Schools benefit from community partnerships
Community partnerships support community schools. Last week was a great example of the great support that the communities of New Castle, Silt and Rifle provide to the children and staff of our schools.
Columbine Ford hosted the first-ever CARnival for Wamsley Elementary. It was a fantastic event loaded with food and fun to celebrate the artistic endeavors of our WES students. The car dealership was plastered with Wamsley student art.
Sunlight Mountain Resort hosted the annual Riverside Middle School eighth-grade bobsledders. Eighth-grade students take part in an integrated unit including English language arts, social studies and math to research their country, write about their country and construct a bobsled. Students then get to test their creations at Sunlight Mountain.
Coal Ridge High School and Riverside Middle School were the recipients of much and continued community support with their production of “Once Upon a Mattress” last weekend.
It is with much gratitude and thanks that the Garfield School District Re-2 embraces your participation and assistance with our programs. It is with community partners like this that we can create great future leaders of our communities.
Every two-to-three years, when Garfield Re-2 adopts our calendar, we provide draft calendars to our staff and community to provide feedback on. As part of this year’s process, Garfield Re-2 received nearly 1,000 comments in total. Calendars will be presented to the school board for approval at the Tuesday, March 17, school board meeting at Kathryn Senor Elementary.
Collaborative Solutions is the negotiating arm of Garfield School District Re-2 and is composed of administrators, teachers and classified staff including secretaries, custodians, nutrition services workers and bus drivers. Collaborative Solutions looks at all interests involved in developing a calendar with an emphasis on supporting student achievement, and this includes calendar development and recommendation. This group read and weighed each and every comment submitted as part of the process.
As part of the survey comments, several people asked why returning to a five-day a week school calendar was not provided as an option. The short answer is that at the moment, for Re-2, returning to a five-day school week is not an option that can be addressed through a calendar. It is a decision that is driven by the budget.
Three years ago, the school board was faced with very difficult decisions concerning the budget. There were many options on the table including the closing of schools. In November 2011, the voters of Garfield Re-2 voted down a mill-levy override to help fund our schools, and the school board was faced with reducing the budget by nearly $2 million.
Both the staff and community submitted ideas for cutting the budget. Using a rubric that included legal requirements, alignment with the school board’s stated goals, impacts to students and impacts to staff, over 70 individual ideas or themes were evaluated by the Garfield Re-2 principals and administrators.
After this comprehensive evaluation of budget cutting options, the following recommendations were made to the school board:
• Turning off cooling in the gyms — savings $100,000
• Eliminating Garfield Re-2 after school programs — savings $65,000
• Renegotiating contracts for security officers — savings $138,000
• Eliminating the recycling program — savings $16,000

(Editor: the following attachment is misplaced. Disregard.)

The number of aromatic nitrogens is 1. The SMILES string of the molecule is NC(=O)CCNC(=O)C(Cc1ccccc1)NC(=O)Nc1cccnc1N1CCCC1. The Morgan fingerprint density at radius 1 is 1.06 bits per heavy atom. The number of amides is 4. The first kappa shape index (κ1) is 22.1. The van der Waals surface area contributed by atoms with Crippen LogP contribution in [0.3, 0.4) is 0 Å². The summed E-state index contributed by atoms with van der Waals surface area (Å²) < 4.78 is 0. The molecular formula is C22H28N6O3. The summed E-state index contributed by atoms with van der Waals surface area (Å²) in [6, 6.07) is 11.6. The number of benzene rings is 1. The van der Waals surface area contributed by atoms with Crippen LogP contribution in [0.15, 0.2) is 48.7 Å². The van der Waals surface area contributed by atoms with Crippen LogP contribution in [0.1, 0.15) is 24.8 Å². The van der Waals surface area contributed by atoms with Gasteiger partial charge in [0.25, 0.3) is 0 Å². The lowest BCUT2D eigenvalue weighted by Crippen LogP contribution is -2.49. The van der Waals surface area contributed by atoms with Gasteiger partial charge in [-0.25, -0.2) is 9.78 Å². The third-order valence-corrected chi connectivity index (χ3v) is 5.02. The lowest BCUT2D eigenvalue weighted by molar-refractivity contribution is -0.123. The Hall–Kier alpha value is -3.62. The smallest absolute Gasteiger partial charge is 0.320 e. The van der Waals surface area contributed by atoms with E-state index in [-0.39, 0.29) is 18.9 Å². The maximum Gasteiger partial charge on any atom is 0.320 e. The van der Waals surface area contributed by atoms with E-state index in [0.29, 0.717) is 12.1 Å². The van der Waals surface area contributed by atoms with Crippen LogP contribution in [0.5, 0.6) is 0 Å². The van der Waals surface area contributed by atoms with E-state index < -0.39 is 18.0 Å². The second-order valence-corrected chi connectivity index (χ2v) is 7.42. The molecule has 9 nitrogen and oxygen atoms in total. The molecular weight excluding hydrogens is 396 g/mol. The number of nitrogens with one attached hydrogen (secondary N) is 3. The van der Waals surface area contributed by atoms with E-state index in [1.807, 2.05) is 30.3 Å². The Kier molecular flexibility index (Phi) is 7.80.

• Reducing assessment coordinator positions — savings $15,000
• Move to a four-day school week — savings $500,000
• Eliminate sliding scale for sports — savings $20,000
• Implement early retirement incentive — savings $200,000
• Reductions for schools and departments — savings $535,220
• Reduction of maintenance budget — savings $60,000
• District office additional 7.1% reduction — savings $107,889
• For a total reduction of — $1,757,109
The $1.7 million in savings is equivalent to about 35 full-time teaching positions (at an average of $50,000 for salary and benefits). The Garfield Re-2 Finance Department looked at the actual savings realized due to the implementation of the four-day school week. For 2012-2013 the district saved $480,000. This is an ongoing, annual savings.
In addition to the budget cuts implemented for the ’12-’13 school year, Garfield Re-2 has been deficit spending, or spending more money than we have coming in. The budgeted deficit for this year is $907,912, with a planned deficit for ’15-’16 of more than $1 million.
Just as you cannot continually spend out of your savings account, Garfield Re-2 will eventually run out of fund balance to spend. This is not a practice that can continue indefinitely. Garfield Re-2 Superintendent Dr. Susan Birdsey continues to work with Colorado’s superintendents and legislators to find ways to improve education funding. Potential tax refunds required by the Tax Payer Bill of Rights (TABOR) will create even more challenges to funding in the coming years. As a district, we look for ways to support our building and academic needs through grants, gifts and donations. The cost savings realized from transitioning to the four-day school week is an integral component to maintaining community schools and lower class sizes.
We appreciate everyone that participated in the calendar survey and the calendar process. The calendar recommendations to the school board will continue to include a four-day school week until we can find a solution to education funding.
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Garfield County’s healthcare network easily has the capacity to administer twice as many COVID-19 vaccinations than it has given so far, Garfield County Public Health Director Yvonne Long said Monday.